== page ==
C. A. Pack

Musings & Brainstorms & Rants

September 2014

A Dozen Traits I Have in Common with Charles Dickens

Charles Dickens

Okay, maybe it’s a little (little?) pretentious of me to compare myself with Charles Dickens—a man regarded by many as the greatest writer of Victorian times—but if I don’t point out our similarities, no one else will. I feel I have a bond with Chuck (he loved nicknames) and I’d like to explain why.

1. Obviously, he was a fiction author. Guess what? Me, too.

2. A lot of Dickens work was written episodically. If you’ve read
Chronicles: The Library of Illumination, you know I write episodically, as well.

3. Dickens was born on February 7
th. Me, too!

4. He was born on an island (Portsea Island in Portsmouth). I was born on Long Island in New York.

5. Dickens wrote numerous novellas and short stories. Ibid!

6. He liked to weave topical elements into his plots. Been there, done that (oh wait, did I just use an outdates cliché? That’s somewhat topical).

7. Chucky is known to have been a voracious reader. I read every book in the juvenile section of the Lindenhurst Memorial Library by the time I turned eleven.

8. He worked as a reporter. OMG, the comparisons are just too much to bear!

9. Dickens was afraid of bats. I can say with certainty that I am, too.

10. We both are drawn to the paranormal. He can be linked to “The Ghost Club” of London. I can be linked to
Evangeline’s Ghost.

11. The Chuckster self-published one of his books—the most famous one—A Christmas Carol. Note how he used my first name in the title? Our bond was blooming even before I was born.

12. And in the study of one of his homes, he had a door which was designed like a bookcase (filled with fake books rumored to include titles like: Noah’s Arkitecture, and a nine-volume set titled Cat’s Lives) which led to a secret room. Okay, I don’t have one of those, but are you aware of the high cost of custom cabinetry? I would if I could.

Anyway, I thought I’d let you know about one of my idols, and the many traits we share.
Hey Chuck, if you can hear me, send some positive authorly karma my way (see no. 10). And, yes, I know ‘authorly’ is not a word, but neither was ‘abuzz’ until Dickens coined it. I rest my case.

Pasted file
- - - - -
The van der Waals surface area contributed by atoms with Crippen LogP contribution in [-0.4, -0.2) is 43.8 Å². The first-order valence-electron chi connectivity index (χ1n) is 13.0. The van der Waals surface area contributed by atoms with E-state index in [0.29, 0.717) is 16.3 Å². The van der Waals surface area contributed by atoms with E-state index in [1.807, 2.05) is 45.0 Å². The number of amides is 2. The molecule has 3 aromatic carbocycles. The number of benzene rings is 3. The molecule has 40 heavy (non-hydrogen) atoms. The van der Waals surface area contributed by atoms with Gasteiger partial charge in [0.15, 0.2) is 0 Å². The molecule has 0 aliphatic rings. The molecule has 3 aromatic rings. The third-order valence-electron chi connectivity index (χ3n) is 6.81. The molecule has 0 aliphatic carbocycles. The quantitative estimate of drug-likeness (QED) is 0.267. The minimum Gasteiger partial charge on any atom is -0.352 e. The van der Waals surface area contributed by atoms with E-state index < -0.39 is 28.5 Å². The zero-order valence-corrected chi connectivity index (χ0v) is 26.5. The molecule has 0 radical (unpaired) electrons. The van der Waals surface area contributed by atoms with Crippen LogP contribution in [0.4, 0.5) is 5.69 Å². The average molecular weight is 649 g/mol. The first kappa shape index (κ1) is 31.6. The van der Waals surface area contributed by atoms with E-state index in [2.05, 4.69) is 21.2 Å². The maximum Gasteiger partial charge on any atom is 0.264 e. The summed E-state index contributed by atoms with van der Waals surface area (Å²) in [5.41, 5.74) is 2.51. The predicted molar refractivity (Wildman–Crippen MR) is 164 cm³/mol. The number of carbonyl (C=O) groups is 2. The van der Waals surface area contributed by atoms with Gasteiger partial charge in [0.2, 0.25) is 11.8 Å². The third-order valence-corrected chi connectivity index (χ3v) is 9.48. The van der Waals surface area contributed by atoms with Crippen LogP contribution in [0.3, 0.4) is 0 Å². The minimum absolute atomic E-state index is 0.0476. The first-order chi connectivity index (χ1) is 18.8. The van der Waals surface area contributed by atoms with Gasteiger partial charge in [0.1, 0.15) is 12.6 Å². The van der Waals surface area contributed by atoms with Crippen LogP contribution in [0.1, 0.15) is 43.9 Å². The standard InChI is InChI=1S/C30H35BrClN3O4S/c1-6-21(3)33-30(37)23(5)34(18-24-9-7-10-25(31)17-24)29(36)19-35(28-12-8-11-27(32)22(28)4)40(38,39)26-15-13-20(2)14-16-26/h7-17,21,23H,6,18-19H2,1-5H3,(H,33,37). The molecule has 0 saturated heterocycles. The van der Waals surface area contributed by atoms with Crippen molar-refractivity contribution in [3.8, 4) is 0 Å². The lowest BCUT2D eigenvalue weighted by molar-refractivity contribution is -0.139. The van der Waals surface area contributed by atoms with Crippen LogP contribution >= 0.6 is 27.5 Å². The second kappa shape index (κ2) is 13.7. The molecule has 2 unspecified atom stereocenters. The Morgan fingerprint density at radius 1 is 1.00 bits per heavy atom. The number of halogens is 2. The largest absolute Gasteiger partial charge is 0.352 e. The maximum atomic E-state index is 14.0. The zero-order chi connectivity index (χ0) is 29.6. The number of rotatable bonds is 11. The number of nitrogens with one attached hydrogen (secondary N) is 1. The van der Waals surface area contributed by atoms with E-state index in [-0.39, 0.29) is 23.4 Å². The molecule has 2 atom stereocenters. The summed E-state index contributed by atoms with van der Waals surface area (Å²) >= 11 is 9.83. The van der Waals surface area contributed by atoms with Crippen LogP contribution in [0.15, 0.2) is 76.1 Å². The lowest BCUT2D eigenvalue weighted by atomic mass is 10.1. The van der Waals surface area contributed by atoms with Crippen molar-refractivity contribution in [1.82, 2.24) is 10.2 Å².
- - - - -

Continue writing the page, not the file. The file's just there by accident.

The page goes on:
“The most important thing in life is to stop saying 'I wish' and start saying 'I will.'”
David Copperfield

Romeo & Juliet

I wonder what Shakespeare meant by a "conceited tragedie?"

Romeo & Juliet photo RomeoandJulietfirstedtitlepage_zpse6cac289.jpg

Artist at Work

I’m posting a link to this video of an artist at work because I love watching his creative process unfold (and probably because I used to be an art major).



Genre Stew

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Have you ever been befuddled by genres?

Library of Illumination series has teen protagonists (young adult) who work at a library where books come to life (fantasy) and it happens in an urban setting (urban fantasy), but it has shape shifters and sorcerers in it (paranormal), and a time machine (science fiction). It’s written as individual novelettes and novellas and then grouped into novel-length “chronicles.” Most of Chronicles: The Library of Illumination (books 1 - 5) takes place in a library in the real world (paranormal) but it has a nuclear energy theme in one of the stories (science fiction), and magical elements (back to fantasy). I’m now at work on the Second Chronicles of Illumination—which includes my latest novelette—The Overseers—and it involves travel to other worlds (science fiction), with different beings and different cultures (fantasy, fantasy, fantasy).

For those of you who aren’t sure how these specific genres are defined, here’s a rough breakdown of the differences:

FANTASY: Something that can’t possibly happen, made to sound like it can—in an other-world setting. J.R.R. Tolkiens’s
Lord of the Rings is fantasy all the way. It clearly involves fantastical creatures set in other worlds or realities.

URBAN FANTASY: Fantasy in an urban setting. Sookie Stackhouse novels by Charlaine Harris fall under the urban fantasy umbrella.

PARANORMAL: Supernatural aspects (ghosts, shape shifters, werewolves) happening in a real world setting. The
Twilight series by Stephanie Meyer fits the paranormal genre. It happens in the real world, but there’s a weird element (vampires) in it. One of my books, Evangeline’s Ghost, straddles the line between urban fantasy and paranormal because my ghost travels back-and-forth from New York City to Heaven.

SCIENCE FICTION: Something that’s possible even if it’s improbable. H.G. Welles novels are as sci-fi as it gets. What’s interesting is that Diana Gabaldon’s
Outlander series is also considered sci-fi, although I would have labeled it paranormal. So, as you can see, this genre “thing” is not cut and dried.

Then there’s HORROR, which is any of the above genres written to scare the bejeebers out of you. Stephen King novels like
Carrie and Mr. Mercedes are easy to identify as horror.

Just to add another dimension to the genre dilemma, my primary demographic is young adult, which is often listed as a genre. For the most part, young adult literature can be any genre that has teen protagonists. There’s also new adult, but I believe that category skews older, with protagonists in their 20’s.

As my
Library of Illumination series continued, I had envisioned my protagonists morphing from YA into new adult territory, however, in The Overseers, they undergo a special ritual that stops that from happening. They may get older with each new adventure, but if you read the book, you’ll understand why that will no longer affect their YA designation.

I hope this helps eliminate some confusion.

Note: This blog was originally written by me as a guest post for